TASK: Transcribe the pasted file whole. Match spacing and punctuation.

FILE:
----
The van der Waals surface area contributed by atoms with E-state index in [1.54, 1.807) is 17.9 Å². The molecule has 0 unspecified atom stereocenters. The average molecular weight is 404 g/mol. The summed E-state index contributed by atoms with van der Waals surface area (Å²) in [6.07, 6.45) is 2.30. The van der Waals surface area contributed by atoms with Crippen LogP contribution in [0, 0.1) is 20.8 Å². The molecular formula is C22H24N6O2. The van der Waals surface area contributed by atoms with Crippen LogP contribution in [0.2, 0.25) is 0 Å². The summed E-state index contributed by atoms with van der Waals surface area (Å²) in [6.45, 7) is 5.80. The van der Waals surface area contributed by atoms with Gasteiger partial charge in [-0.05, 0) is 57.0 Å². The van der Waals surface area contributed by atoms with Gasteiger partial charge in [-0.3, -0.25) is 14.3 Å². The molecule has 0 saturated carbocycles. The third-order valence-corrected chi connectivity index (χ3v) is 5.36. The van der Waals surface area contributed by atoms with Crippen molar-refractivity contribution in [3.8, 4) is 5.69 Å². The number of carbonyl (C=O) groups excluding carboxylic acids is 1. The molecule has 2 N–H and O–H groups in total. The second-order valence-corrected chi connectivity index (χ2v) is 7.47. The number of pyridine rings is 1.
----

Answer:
The van der Waals surface area contributed by atoms with E-state index in [1.54, 1.807) is 17.9 Å². The molecule has 0 unspecified atom stereocenters. The average molecular weight is 404 g/mol. The summed E-state index contributed by atoms with van der Waals surface area (Å²) in [6.07, 6.45) is 2.30. The van der Waals surface area contributed by atoms with Crippen LogP contribution in [0, 0.1) is 20.8 Å². The molecular formula is C22H24N6O2. The van der Waals surface area contributed by atoms with Crippen LogP contribution in [0.2, 0.25) is 0 Å². The summed E-state index contributed by atoms with van der Waals surface area (Å²) in [6.45, 7) is 5.80. The van der Waals surface area contributed by atoms with Gasteiger partial charge in [-0.05, 0) is 57.0 Å². The van der Waals surface area contributed by atoms with Gasteiger partial charge in [-0.3, -0.25) is 14.3 Å². The molecule has 0 saturated carbocycles. The third-order valence-corrected chi connectivity index (χ3v) is 5.36. The van der Waals surface area contributed by atoms with Crippen molar-refractivity contribution in [3.8, 4) is 5.69 Å². The number of carbonyl (C=O) groups excluding carboxylic acids is 1. The molecule has 2 N–H and O–H groups in total. The second-order valence-corrected chi connectivity index (χ2v) is 7.47. The number of pyridine rings is 1.